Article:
A historic stone church spire built by Sir Christopher Wren which sits in the middle of a Sydenham community is to be restored.

Originally found on top of St Antholin's Church in the City of London, the spire was moved to Round Hill in the 1800s after it was damaged in a storm, where it is now surrounded by a 1960s estate.

Whilst the spire remains structurally sound, its weathervane has become corroded and unstable, while some of its stone features have eroded.

Heritage of London Trust has launched a restoration project, with the support of the estate's property managers, to bring the unique landmark back to its former glory.

Dr Nicola Stacey, Heritage of London director, said : “We’re so pleased to have spearheaded the restoration of this fantastic monument and we’ve been enjoying showing people around it.

"It really is a thing of beauty with a wonderful story, and it’s a great chance for people to get up close to a unique piece of British architecture.”

Sir Christopher Wren is one of the most highly acclaimed English architects in history. He designed numerous famous landmarks, including St Pauls.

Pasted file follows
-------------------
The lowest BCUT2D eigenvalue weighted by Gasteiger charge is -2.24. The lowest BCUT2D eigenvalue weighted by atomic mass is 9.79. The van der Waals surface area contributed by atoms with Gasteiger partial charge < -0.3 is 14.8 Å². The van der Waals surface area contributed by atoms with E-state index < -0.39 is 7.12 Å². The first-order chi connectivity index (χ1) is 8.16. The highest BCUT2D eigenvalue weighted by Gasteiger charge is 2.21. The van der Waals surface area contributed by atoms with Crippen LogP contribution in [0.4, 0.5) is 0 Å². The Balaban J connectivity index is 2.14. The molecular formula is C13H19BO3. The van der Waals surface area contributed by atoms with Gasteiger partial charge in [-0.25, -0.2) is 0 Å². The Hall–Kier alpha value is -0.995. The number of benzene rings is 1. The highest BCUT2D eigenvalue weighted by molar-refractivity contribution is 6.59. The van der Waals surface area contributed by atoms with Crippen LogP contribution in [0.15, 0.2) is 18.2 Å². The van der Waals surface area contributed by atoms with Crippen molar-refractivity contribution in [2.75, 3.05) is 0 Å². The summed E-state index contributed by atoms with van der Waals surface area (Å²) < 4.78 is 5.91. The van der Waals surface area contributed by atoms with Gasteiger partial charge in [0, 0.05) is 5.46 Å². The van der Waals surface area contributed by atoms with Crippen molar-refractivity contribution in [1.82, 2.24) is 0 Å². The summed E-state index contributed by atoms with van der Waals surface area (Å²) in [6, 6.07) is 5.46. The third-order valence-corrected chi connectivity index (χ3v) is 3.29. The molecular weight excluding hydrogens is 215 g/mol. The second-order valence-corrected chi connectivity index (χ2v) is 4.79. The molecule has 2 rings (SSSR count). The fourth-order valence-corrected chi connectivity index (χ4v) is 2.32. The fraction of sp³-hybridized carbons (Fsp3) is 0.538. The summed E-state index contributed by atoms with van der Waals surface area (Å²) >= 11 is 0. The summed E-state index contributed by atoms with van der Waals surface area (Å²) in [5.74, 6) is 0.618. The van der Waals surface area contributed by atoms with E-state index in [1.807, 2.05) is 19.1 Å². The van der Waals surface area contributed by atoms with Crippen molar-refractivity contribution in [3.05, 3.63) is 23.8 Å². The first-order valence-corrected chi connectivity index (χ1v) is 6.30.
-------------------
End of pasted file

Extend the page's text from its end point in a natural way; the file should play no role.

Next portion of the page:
The Round Hill spire was part of the St Antholin's Church, which was one of 51 rebuilt after the Great Fire.

In 1829, the upper part of the spire was damaged in a storm, but it was rescued and sold for £5 to one of St Antholin’s churchwardens, Robert Harrild.

Harrild, a printing pioneer, brought Round Hill House and had the spire transported by horse and cart to be re-erected on a brick plinth in his garden.

Round Hill House became the Sydenham and Forest Hill Social Club in the 1930s but was later demolished and replaced by the current housing estate in the 1960s.

The spire survives on a brick plinth in the centre of the estate along with a large cedar tree from Mr Harrild’s garden

London Stone Conservation will be playing a major role in restoring the spire and repairing its stonework, which is expect to be finished by the end of November.

HOLT invited two local schools – primary (Holy Trinity School, Forest Hill) and secondary (Sydenham School) – to the site to learn about the Great Fire of London, Sir Christopher Wren & his rebuilding of London, and their local philanthropist, Robert Harrild.

Jessica Stoddart, acting Head of Humanities, Sydenham School, said: "It was really nice to see the students engaging with history in a more hands on way.”